Made with yellow corn meal and a touch of sugar, the corn muffin is the official muffin of the Commonwealth of Massachusetts
Gretchen’s theme was Quick Breads and she specified that each entry should “somehow represent your home region, hometown, state, or area. Representation can feature a local ingredient, be a traditional dish from your area, or be a creative twist”.
I write from the beautiful State of Massachusetts, so for this event my entry could only be Corn Muffins, which are the official muffin of the Commonwealth.
This recipe gives buttery, very light muffins, with a pleasant crunchiness provided by the stone ground cornmeal, and a nice touch of sweetness. Ideally, they should be baked in cast iron muffin pans, which should be heated in the oven before being filled with batter. This would ensure that the muffins turn out crispy on the outside and nice and spongy inside. Otherwise, regular muffin pans will work almost as well, of course without preheating.
From the original recipe by Lucia Gray Swett
In: “New England breakfast breads, luncheon and tea biscuits, 1891—USA
Ingredients (the recipe can be halved)
1/2 cup (115 g) butter + a little extra to grease the pans
1/2 cup (100 g) white sugar
4 eggs, divided
2 cups (245 g) yellow cornmeal (stone ground)
1/2 tsp salt
2 cups (250 g) AP flour (unbleached)
2-1/4 (535 ml) cups milk
3 tsp baking powder OR 1 tsp baking soda + 2 tsp cream of tartar
Preheat the oven to 450°F (230°C). If you are using cast iron muffin pans preheat them in the oven.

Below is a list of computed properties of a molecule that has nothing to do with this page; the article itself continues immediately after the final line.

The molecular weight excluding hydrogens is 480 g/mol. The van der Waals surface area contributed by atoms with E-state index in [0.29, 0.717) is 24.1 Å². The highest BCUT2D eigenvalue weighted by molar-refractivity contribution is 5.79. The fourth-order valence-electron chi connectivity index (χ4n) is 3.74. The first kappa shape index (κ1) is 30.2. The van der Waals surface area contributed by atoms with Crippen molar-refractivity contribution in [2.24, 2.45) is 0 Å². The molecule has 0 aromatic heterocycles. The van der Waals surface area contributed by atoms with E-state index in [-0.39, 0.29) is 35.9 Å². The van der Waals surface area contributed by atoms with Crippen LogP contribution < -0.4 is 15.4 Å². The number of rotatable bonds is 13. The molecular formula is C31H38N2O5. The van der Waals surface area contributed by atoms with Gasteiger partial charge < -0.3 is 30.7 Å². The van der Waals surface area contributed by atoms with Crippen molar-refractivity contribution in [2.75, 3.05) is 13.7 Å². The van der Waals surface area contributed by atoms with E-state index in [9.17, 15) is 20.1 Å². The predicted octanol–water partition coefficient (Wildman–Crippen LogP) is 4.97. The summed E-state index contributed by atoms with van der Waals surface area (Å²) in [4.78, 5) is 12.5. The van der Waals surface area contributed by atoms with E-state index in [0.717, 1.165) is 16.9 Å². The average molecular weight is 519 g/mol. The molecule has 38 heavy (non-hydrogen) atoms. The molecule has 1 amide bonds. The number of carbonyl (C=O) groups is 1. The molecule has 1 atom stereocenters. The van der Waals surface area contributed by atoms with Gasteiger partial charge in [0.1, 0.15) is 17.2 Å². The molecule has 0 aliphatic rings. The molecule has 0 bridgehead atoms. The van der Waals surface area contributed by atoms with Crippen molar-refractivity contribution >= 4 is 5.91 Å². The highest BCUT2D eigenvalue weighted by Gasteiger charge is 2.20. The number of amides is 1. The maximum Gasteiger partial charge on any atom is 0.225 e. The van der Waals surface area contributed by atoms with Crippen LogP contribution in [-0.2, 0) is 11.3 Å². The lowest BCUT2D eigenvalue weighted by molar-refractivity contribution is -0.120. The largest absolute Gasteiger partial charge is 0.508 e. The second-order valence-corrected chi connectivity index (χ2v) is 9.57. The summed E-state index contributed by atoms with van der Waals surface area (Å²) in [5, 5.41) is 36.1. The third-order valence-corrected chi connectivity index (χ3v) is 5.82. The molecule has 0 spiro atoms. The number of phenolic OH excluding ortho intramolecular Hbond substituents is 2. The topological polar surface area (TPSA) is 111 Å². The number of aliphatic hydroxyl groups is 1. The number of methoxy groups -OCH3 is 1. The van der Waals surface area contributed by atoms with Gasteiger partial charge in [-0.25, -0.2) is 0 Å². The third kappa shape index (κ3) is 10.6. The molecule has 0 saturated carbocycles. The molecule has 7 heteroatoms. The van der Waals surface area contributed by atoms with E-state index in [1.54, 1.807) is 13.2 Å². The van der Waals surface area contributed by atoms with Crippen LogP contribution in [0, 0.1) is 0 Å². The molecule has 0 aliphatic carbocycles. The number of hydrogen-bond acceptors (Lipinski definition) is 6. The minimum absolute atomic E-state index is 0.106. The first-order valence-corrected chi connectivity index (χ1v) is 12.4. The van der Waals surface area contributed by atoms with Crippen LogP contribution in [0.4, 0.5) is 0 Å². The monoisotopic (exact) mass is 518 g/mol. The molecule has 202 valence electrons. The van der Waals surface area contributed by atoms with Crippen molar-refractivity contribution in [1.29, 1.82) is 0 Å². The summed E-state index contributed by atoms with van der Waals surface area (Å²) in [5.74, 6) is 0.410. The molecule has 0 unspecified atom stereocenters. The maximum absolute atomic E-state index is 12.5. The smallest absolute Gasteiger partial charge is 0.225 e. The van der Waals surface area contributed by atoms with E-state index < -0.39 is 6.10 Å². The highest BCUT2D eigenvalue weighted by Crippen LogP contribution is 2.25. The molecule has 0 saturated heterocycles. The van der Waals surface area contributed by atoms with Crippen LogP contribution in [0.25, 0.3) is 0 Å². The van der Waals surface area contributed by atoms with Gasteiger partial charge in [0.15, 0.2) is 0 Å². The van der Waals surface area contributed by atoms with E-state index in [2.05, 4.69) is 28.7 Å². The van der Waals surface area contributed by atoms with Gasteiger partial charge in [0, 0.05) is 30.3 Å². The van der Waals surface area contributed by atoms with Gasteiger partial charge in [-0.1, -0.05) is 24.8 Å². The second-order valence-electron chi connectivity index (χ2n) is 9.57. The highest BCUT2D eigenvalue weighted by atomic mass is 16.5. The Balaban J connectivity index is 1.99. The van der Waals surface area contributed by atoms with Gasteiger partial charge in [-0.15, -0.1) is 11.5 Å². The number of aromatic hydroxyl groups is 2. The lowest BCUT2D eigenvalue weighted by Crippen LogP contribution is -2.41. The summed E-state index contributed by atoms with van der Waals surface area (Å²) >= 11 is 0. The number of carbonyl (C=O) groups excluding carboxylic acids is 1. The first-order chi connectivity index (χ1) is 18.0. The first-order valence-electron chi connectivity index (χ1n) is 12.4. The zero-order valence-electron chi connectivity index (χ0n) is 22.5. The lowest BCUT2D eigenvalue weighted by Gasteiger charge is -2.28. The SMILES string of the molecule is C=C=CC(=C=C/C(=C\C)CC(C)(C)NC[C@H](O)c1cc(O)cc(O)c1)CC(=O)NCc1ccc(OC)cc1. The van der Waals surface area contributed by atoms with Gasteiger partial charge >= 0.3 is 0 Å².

If you are using baking powder, sift it with the AP flour. If you are using baking soda and cream of tartar sift the cream of tartar with the AP flour and dissolve the baking soda in some of the milk. Sift the cornmeal with the salt.
Cream the butter with the sugar, add the yolks, the AP flour (sifted with either baking powder or cream of tartar), and part of the milk (not the amount in which you dissolved the baking soda, in case you used it). Add the cornmeal and salt, then add the remaining milk (the amount in which you dissolved the baking soda if using it). Mix the ingredients quickly, by hand. Finally fold in the egg whites, beaten until stiff.
Grease the muffin pans with melted butter (using a small brush is best). Do this carefully if you preheated the cast iron pans in the oven. Fill each muffin cup for about 2/3 and quickly place them in the oven. Immediately lower the temperature to 400°F (200°C) bake until the muffins are puffed and golden, about 15-20 minutes. Serve warm.
P.S. The book recommended using cream of tartar + baking soda as they would give better results than baking powder, and I found this to be true.